Benilova I, Karran E, De Strooper B. The toxic a beta oligomer and Alzheimer’s disease: an emperor in need of clothes. Nat Neurosci. 2012;15(3):349–57.CrossRefPubMedGoogle Scholar
  6. 6.
    DaRocha-Souto B, Scotton TC, Coma M, Serrano-Pozo A, Hashimoto T, Serenó L, et al. Brain oligomeric beta-amyloid but not total amyloid plaque burden correlates with neuronal loss and astrocyte inflammatory response in amyloid precursor protein/tau transgenic mice. J Neuropathol Exp Neurol. 2011;70(5):360–76.PubMedCentralCrossRefPubMedGoogle Scholar
  7. 7.
    Decker H, Lo KY, Unger SM, Ferreira ST, Silverman MA. Amyloid-beta peptide oligomers disrupt axonal transport through an NMDA receptor-dependent mechanism that is mediated by glycogen synthase kinase 3 beta in primary cultured hippocampal neurons. J Neurosci. 2010;30(27):9166–71.CrossRefPubMedGoogle Scholar
  8. 8.
    Hardy J, Selkoe DJ. The amyloid hypothesis of Alzheimer’s disease: progress and problems on the road to therapeutics. Science. 2002;297(5580):353–6.CrossRefPubMedGoogle Scholar
  9. 9.
    Sun N, Funke SA, Willbold D. A survey of peptides with effective therapeutic potential in Alzheimer’s disease rodent models or in human clinical studies. Mini Rev Med Chem. 2012;12(5):388–98.PubMedCentralCrossRefPubMedGoogle Scholar
  10. 10.
    Sato AK, Viswanathan M, Kent RB, Wood CR. Therapeutic peptides: technological advances driving peptides into development. Curr Opin Biotechnol. 2006;17(6):638–42.CrossRefPubMedGoogle Scholar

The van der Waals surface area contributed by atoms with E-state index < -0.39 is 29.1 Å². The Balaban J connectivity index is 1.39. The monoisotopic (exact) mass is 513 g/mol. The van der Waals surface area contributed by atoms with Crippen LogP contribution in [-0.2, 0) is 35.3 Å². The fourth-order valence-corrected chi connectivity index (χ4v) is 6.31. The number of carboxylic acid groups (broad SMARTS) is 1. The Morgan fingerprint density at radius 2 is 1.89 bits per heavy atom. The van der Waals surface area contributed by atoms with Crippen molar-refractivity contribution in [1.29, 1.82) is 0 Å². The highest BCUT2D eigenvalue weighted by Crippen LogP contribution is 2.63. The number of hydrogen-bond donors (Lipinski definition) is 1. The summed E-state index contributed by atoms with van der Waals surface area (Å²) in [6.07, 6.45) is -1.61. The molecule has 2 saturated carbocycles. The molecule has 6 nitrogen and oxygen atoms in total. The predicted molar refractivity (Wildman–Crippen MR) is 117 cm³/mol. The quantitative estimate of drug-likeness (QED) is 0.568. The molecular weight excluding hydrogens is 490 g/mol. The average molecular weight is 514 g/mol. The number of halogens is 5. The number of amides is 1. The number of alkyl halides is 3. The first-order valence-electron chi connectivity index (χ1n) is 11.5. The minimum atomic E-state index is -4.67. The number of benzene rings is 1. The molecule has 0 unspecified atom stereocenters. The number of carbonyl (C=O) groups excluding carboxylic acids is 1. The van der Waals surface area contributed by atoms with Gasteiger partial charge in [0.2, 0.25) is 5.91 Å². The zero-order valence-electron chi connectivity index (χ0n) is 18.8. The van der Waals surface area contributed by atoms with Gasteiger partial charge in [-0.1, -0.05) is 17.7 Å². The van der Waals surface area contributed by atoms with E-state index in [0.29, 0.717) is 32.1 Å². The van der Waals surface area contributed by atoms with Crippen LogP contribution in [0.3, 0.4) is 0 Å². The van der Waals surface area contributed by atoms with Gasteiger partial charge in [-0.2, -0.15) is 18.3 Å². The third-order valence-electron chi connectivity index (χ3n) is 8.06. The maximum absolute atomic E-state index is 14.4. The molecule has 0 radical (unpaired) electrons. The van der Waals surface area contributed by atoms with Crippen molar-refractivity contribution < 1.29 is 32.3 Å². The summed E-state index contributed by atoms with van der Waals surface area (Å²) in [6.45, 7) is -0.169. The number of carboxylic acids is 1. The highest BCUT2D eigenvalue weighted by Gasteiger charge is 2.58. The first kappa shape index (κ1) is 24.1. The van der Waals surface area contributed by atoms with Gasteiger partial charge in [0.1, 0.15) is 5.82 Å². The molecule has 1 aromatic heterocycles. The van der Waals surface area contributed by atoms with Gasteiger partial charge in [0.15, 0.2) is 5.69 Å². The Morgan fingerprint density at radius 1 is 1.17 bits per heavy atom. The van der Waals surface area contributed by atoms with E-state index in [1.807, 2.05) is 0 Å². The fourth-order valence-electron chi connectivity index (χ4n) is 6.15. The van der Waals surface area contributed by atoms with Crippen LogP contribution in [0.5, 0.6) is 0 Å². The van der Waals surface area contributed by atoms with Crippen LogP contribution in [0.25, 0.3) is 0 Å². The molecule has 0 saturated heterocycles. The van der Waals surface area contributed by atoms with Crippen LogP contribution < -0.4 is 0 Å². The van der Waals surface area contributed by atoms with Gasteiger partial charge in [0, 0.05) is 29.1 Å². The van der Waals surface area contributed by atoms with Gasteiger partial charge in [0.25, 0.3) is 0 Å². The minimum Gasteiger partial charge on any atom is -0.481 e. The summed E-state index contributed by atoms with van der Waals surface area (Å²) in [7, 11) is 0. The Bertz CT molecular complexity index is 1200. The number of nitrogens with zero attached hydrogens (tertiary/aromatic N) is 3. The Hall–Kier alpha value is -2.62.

11. 11.
    Pauletti GM, Gangwar S, Siahaan TJ, Aubé J, Borchardt RT. Improvement of oral peptide bioavailability: peptidomimetics and prodrug strategies. Adv Drug Deliv Rev. 1997;27(2–3):235–56.CrossRefPubMedGoogle Scholar
  12. 12.
    van Regenmortel MHV, Muller S. D-peptides as immunogens and diagnostic reagents. Curr Opin Biotechnol. 1998;9(4):377–82.CrossRefPubMedGoogle Scholar
  13. 13.
    Soto C, Kindy MS, Baumann M, Frangione B. Inhibition of Alzheimer’s amyloidosis by peptides that prevent beta-sheet conformation. Biochem Biophys Res Commun. 1996;226(3):672–80.CrossRefPubMedGoogle Scholar
  14. 14.
    Sela M, Zisman E. Different roles of D-amino acids in immune phenomena. FASEB J. 1997;11(6):449–56.PubMedGoogle Scholar
  15. 15.
    Dintzis HM, Symer DE, Dintzis RZ, Zawadzke LE, Berg JM. A comparison of the immunogenicity of a pair of enantiomeric proteins. Proteins Struct Funct Genet. 1993;16(3):306–8.CrossRefPubMedGoogle Scholar
  16. 16.
    Findeis MA, Musso GM, Arico-Muendel CC, Benjamin HW, Hundal AM, Lee JJ, et al. Modified-peptide inhibitors of amyloid beta-peptide polymerization. Biochemistry. 1999;38(21):6791–800.CrossRefPubMedGoogle Scholar
  17. 17.
    Poduslo JF, Curran GL, Kumar A, Frangione B, Soto C. beta-sheet breaker peptide inhibitor of Alzheimer’s amyloidogenesis with increased blood–brain barrier permeability and resistance to proteolytic degradation in plasma. J Neurobiol. 1999;39(3):371–82.CrossRefPubMedGoogle Scholar
  18. 18.
    Schumacher TNM, Mayr LM, Minor DL, Milhollen MA, Burgess MW, Kim PS. Identification of D-peptide ligands through mirror-image phage display. Science. 1996;271(5257):1854–7.CrossRefPubMedGoogle Scholar
  19. 19.
    Wiesehan K, Willbold D. Mirror-image phage display: aiming at the mirror. Chembiochem. 2003;4(9):811–5.CrossRefPubMedGoogle Scholar
  20. 20.
    Funke SA, van Groen T, Kadish I, Bartnik D, Nagel-Steger L, Brener O, et al. Oral treatment with the D-enantiomeric peptide D3 improves the pathology and behavior of Alzheimer’s disease transgenic mice. ACS Chem Neurosci. 2010;1(9):639–48.CrossRefGoogle Scholar